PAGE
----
MUNICH, GERMANY–Each year, beer drinkers from around the world flock to Germany to partake in the autumn-time tradition known as Oktoberfest. The festival attracts more than six million visitors annually, seeing more than seven million liters of beer poured on average. That figure seems high until you understand the marketing mishap that prevents many visitors from partaking in the event — naming it after the wrong month.
“I showed up in October, but I missed the whole damn thing. Apparently, Oktoberfest is mostly in September,” an exasperated Wilfred Garvey recounted. In 2011, Wilfred spent his life savings to travel from South Carolina to Munich for Oktoberfest, but the festival had already concluded when he got there on October 5th. “It’s like three weeks long, and only fucking three days were actually in October. I still drank a shit ton of beer, but it wasn’t the same without the whole enchilada.”
Wilfred’s experience is symptomatic of a tourism issue that has long-plagued Germany. “Every year, we have people coming in October, and they ask ‘where’s the Oktoberfest?’ and they become enraged when they realize it’s over, and I can’t blame them,” explained Munich hostel owner and operator, Gretchen Ludwig. “I didn’t know we could just change the name. It’s kind of made me lose faith in the government for not bringing this to our attention earlier. Yes, I support the name change. It’s Septemberfest or no fest at all. Or, at least something like ‘Septoberfest.'”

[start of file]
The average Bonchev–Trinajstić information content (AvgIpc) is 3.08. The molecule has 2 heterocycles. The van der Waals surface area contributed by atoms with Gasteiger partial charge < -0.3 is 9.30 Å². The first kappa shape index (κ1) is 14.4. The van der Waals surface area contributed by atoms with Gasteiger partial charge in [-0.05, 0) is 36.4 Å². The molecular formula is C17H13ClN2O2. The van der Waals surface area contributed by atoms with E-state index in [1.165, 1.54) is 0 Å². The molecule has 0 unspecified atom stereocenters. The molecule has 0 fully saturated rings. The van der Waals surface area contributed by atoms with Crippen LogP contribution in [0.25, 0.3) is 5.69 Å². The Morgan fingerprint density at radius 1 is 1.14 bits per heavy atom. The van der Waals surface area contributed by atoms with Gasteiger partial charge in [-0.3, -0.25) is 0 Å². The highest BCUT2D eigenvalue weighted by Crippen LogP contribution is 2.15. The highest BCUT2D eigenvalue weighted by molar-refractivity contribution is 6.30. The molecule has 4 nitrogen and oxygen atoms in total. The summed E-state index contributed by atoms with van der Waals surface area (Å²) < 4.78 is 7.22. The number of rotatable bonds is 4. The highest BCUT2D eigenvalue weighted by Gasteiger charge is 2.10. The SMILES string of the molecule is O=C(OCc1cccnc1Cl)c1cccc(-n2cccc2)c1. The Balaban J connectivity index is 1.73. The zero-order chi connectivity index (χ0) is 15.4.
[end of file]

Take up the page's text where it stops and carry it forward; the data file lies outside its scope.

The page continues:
Thousands of Germans took to the streets on Monday, their fifth consecutive day of protest. The country has effectively been split into two factions: those who support the name change, and those who value tradition. There’s no word yet on how Chancellor Angela Merkel will respond. Regardless of the outcome, Oktoberfest 2021 has been canceled due to the ongoing unrest.